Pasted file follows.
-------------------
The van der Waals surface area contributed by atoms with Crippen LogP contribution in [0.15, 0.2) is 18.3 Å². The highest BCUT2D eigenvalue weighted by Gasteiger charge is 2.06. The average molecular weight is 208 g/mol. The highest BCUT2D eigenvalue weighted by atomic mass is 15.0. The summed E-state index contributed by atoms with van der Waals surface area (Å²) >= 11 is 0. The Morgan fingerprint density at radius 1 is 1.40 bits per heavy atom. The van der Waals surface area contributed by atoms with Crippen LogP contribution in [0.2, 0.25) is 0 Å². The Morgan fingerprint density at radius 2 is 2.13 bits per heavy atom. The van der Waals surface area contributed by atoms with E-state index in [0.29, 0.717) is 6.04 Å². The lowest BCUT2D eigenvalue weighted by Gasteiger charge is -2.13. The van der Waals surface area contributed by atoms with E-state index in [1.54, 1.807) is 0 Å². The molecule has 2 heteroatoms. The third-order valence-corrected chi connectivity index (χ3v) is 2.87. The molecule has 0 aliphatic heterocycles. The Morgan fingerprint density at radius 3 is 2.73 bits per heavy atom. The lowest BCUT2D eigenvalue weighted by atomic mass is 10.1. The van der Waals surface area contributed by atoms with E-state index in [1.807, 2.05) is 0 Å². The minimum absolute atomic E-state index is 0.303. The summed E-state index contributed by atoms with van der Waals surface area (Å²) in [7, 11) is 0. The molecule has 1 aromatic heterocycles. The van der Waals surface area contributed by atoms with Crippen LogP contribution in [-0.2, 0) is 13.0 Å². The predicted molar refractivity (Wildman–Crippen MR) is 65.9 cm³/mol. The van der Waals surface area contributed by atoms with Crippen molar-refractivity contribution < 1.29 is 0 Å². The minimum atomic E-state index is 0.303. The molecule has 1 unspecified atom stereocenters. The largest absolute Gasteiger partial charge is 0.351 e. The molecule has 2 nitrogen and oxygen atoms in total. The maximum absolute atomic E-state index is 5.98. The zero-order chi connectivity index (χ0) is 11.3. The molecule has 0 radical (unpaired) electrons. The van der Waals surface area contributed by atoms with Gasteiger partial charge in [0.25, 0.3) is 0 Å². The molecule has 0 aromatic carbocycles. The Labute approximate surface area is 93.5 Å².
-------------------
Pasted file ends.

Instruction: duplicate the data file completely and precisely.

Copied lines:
The van der Waals surface area contributed by atoms with Crippen LogP contribution in [0.15, 0.2) is 18.3 Å². The highest BCUT2D eigenvalue weighted by Gasteiger charge is 2.06. The average molecular weight is 208 g/mol. The highest BCUT2D eigenvalue weighted by atomic mass is 15.0. The summed E-state index contributed by atoms with van der Waals surface area (Å²) >= 11 is 0. The Morgan fingerprint density at radius 1 is 1.40 bits per heavy atom. The van der Waals surface area contributed by atoms with Crippen LogP contribution in [0.2, 0.25) is 0 Å². The Morgan fingerprint density at radius 2 is 2.13 bits per heavy atom. The van der Waals surface area contributed by atoms with E-state index in [0.29, 0.717) is 6.04 Å². The lowest BCUT2D eigenvalue weighted by Gasteiger charge is -2.13. The van der Waals surface area contributed by atoms with E-state index in [1.54, 1.807) is 0 Å². The molecule has 2 heteroatoms. The third-order valence-corrected chi connectivity index (χ3v) is 2.87. The molecule has 0 aliphatic heterocycles. The Morgan fingerprint density at radius 3 is 2.73 bits per heavy atom. The lowest BCUT2D eigenvalue weighted by atomic mass is 10.1. The van der Waals surface area contributed by atoms with E-state index in [1.807, 2.05) is 0 Å². The minimum absolute atomic E-state index is 0.303. The summed E-state index contributed by atoms with van der Waals surface area (Å²) in [7, 11) is 0. The molecule has 1 aromatic heterocycles. The van der Waals surface area contributed by atoms with Crippen LogP contribution in [-0.2, 0) is 13.0 Å². The predicted molar refractivity (Wildman–Crippen MR) is 65.9 cm³/mol. The van der Waals surface area contributed by atoms with Crippen molar-refractivity contribution < 1.29 is 0 Å². The minimum atomic E-state index is 0.303. The molecule has 1 unspecified atom stereocenters. The largest absolute Gasteiger partial charge is 0.351 e. The molecule has 2 nitrogen and oxygen atoms in total. The maximum absolute atomic E-state index is 5.98. The zero-order chi connectivity index (χ0) is 11.3. The molecule has 0 radical (unpaired) electrons. The van der Waals surface area contributed by atoms with Gasteiger partial charge in [0.25, 0.3) is 0 Å². The molecule has 0 aromatic carbocycles. The Labute approximate surface area is 93.5 Å².